Spent: A Game about Surviving Poverty 1 Favorite 


Aug 1 2011


Raleigh-Durham NC, Online

Spent is an online in-browser game designed by ad agency McKinney as part of a partnership with Urban Ministries of Durham, NC, calling attention to the problem of poverty and educate people about homelessness. In the game, players are challenged to live on $1000 over a month, often having to decide between essentials and utilize outside options in order to survive. The choices players make often negatively impact their health, their ability to work, or the survival of their children. The game illustrates the kind of decisions that lead people to seek help from places like Urban Ministries of Durham, who provide food, shelter, and aid to homeless and displaced people.

The game initially offers the player a choice of jobs: restaurant server, warehouse worker, or temp. These choices then encounter their own risks - can the player keep up with the highly-skilled temp positions, or handle the health risks that come with warehouse work? Immediately, the player is offered the expensive choice of health insurance, and decline is met with a note explaining the commonality of this choice among low-wage workers. Players have the option to ask their real-world facebook friends for assistance, or make sacrifices to go it alone. At every decision, players are met with an explanation of the consequences of these choices, and the game becomes more and more hopeless as the decisions pile up. Ultimately, the player is shown the overwhelming difficulty of low-income survival, whether they make it through the month or not.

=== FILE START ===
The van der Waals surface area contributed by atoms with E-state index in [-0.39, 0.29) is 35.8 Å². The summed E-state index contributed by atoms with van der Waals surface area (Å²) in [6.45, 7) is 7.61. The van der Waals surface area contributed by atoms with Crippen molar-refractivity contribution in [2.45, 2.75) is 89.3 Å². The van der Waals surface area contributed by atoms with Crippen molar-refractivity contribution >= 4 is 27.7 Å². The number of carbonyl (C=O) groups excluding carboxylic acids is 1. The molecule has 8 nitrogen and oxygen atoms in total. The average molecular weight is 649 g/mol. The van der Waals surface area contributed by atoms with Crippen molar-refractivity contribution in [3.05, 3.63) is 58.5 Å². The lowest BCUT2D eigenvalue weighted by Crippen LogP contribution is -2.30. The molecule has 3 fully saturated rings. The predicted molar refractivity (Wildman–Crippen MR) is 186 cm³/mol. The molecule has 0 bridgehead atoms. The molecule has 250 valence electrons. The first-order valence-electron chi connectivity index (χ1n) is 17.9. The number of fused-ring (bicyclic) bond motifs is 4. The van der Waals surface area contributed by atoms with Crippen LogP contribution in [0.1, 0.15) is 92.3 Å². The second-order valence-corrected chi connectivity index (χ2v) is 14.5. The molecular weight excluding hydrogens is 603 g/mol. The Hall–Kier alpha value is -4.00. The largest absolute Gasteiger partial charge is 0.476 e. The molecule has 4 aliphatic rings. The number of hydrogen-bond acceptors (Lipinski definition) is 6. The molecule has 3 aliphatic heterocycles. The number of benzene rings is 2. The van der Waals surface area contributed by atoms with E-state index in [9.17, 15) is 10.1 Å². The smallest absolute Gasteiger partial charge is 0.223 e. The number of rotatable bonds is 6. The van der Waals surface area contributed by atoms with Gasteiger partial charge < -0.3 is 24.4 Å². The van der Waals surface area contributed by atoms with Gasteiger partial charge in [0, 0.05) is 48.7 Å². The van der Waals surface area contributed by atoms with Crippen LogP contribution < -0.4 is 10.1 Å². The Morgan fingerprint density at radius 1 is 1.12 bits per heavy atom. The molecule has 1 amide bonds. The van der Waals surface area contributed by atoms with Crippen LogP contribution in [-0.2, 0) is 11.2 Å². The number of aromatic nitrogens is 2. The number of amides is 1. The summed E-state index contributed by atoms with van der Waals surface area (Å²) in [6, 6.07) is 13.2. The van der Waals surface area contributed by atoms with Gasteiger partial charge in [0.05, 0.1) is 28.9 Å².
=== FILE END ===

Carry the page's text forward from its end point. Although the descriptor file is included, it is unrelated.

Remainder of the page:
The game's educational aspect is meant to appeal to those who are not among UMD's typical donors - people who are socially conscious but not typical recipients of email or newsletters. The campaign has gone viral over the last two years and has caught significant media attention. In September 2011, McKinney and UMD called upon members of the US Congress to play the game as a demonstration of the severe disconnect between the Congresspeople and the people they represent. The game has generated a large amount of discussion on the very real impact of severe poverty among low-income workers, and revealing just how easy it is to find oneself in a place of struggle.

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